If you’re considering taking out a car loan, you might be wondering how it will affect your credit score. Here’s what you need to know.
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How credit scores work
Your credit score is a number between 300 and 850 that lenders use to determine your creditworthiness.Credit scores are based on five factors: payment history, credit utilization, length of credit history, credit mix, and new credit.
The different types of credit scores
Credit scores are like report cards that tell potential lenders how well you manage credit. Just as with school grades, higher credit scores mean you’re managing credit well, while lower credit scores mean there’s room for improvement.
There are lots of different scoring models out there, but the two most commonly used in lending are FICO® Scores and VantageScore®. Here’s a quick rundown on both:
FICO® Scores are used in about 90% of U.S. lending decisions, according to Fair Isaac Corporation, the company that designed the scoring model. There are three different FICO® Score versions: Base (also known as Classic), Bankcard and Installment Loan. Base FICO® Scores range from 300 to 850; Bankcard and Installment Loan FICO® Scores range from 250 to 900. The higher your score, the better your credit health is considered to be.
VantageScore® is the other main scoring model used by lenders. It was created jointly by the three national credit reporting companies — Equifax®, Experian®, and TransUnion® — so it has a slightly different format than a FICO® Score. VantageScores also range from 300 to 850, with higher scores indicating better credit health.
How car loans affect your credit score
Auto loans are a great way to build credit, but they can also have a negative impact on your credit score if you’re not careful. Here’s what you need to know about how car loans affect your credit score, and how to make sure your loan helps rather than hurts your credit.
The most important factor in your credit score is payment history, so it stands to reason that late or missed payments on a car loan would have a negative impact on your score. However, even one late payment can drop your score by 100 points or more, so it’s important to stay on top of your payments.
Another factor that comes into play is the amount of debt you have compared to the amount of credit available to you. This is called your “credit utilization ratio,” and it has a big impact on your credit score. If you’re maxing out your car loan and leaving very little available credit, that can hurt your score.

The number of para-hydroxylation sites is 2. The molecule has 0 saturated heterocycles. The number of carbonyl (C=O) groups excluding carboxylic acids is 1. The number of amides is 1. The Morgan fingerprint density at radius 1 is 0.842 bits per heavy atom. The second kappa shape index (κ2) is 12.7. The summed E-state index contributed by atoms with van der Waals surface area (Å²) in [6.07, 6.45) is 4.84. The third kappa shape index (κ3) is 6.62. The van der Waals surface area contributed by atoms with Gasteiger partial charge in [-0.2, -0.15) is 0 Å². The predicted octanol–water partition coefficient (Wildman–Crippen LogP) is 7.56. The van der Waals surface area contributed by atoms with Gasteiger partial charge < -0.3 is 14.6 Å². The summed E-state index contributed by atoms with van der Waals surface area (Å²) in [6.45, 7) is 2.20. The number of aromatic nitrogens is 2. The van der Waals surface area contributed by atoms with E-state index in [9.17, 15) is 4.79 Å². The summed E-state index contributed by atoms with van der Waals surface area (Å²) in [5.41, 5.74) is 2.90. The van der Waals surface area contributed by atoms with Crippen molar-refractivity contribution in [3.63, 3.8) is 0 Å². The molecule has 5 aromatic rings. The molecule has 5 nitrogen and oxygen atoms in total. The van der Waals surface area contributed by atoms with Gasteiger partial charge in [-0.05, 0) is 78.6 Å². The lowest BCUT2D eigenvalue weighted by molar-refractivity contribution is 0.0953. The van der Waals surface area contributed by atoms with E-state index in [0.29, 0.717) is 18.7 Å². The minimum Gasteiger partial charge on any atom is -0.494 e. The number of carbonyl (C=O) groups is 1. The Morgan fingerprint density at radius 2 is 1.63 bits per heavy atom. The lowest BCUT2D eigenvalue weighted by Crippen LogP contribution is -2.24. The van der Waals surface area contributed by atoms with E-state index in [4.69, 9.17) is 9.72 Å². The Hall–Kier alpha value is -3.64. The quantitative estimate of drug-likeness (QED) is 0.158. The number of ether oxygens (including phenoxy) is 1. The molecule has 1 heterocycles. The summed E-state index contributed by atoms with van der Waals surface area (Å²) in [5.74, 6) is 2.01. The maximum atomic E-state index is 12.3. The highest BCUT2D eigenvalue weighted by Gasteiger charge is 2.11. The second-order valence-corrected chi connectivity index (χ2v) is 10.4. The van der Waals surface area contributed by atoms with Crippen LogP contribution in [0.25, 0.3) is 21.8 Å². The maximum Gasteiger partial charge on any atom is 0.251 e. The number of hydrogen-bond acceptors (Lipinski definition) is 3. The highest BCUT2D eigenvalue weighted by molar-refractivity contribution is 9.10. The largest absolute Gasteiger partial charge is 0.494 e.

Fortunately, there are things you can do to offset the negative impact of a car loan on your credit score. First, make sure you make all of your payments on time, every time. Second, try to pay down the balance of your loan as quickly as possible. And third, keep an eye on your credit utilization ratio by using other forms of borrowing sparingly. By following these tips, you can make sure that your car loan helps rather than hurts your credit score.
How much will a car loan drop my credit score?
The effect of a car loan on your credit score
A car loan will have a small, positive effect on your credit score as long as you make your payments on time. However, if you miss payments or default on the loan, it will have a negative effect on your credit score. Additionally, the amount of the loan and the interest rate you pay will affect your credit score. A higher loan amount and interest rate will have a more negative effect on your credit score than a lower loan amount and interest rate.
How to improve your credit score
Assuming you have a good credit score to begin with, taking out an auto loan is unlikely to have a significant impact on your credit score. In fact, if you make your payments on time and in full each month, your credit score may actually improve.
If you have bad credit, however, taking out an auto loan can further damage your credit score. This is because lenders are more likely to view you as a high-risk borrower and may charge you higher interest rates or require a larger down payment. If you’re not able to make your payments on time, this will also reflect negatively on your credit score.
Overall, the best way to improve your credit score is to make all of your payments on time and in full each month. You can also try to reduce your overall debt load by paying down your other debts, such as credit cards or student loans.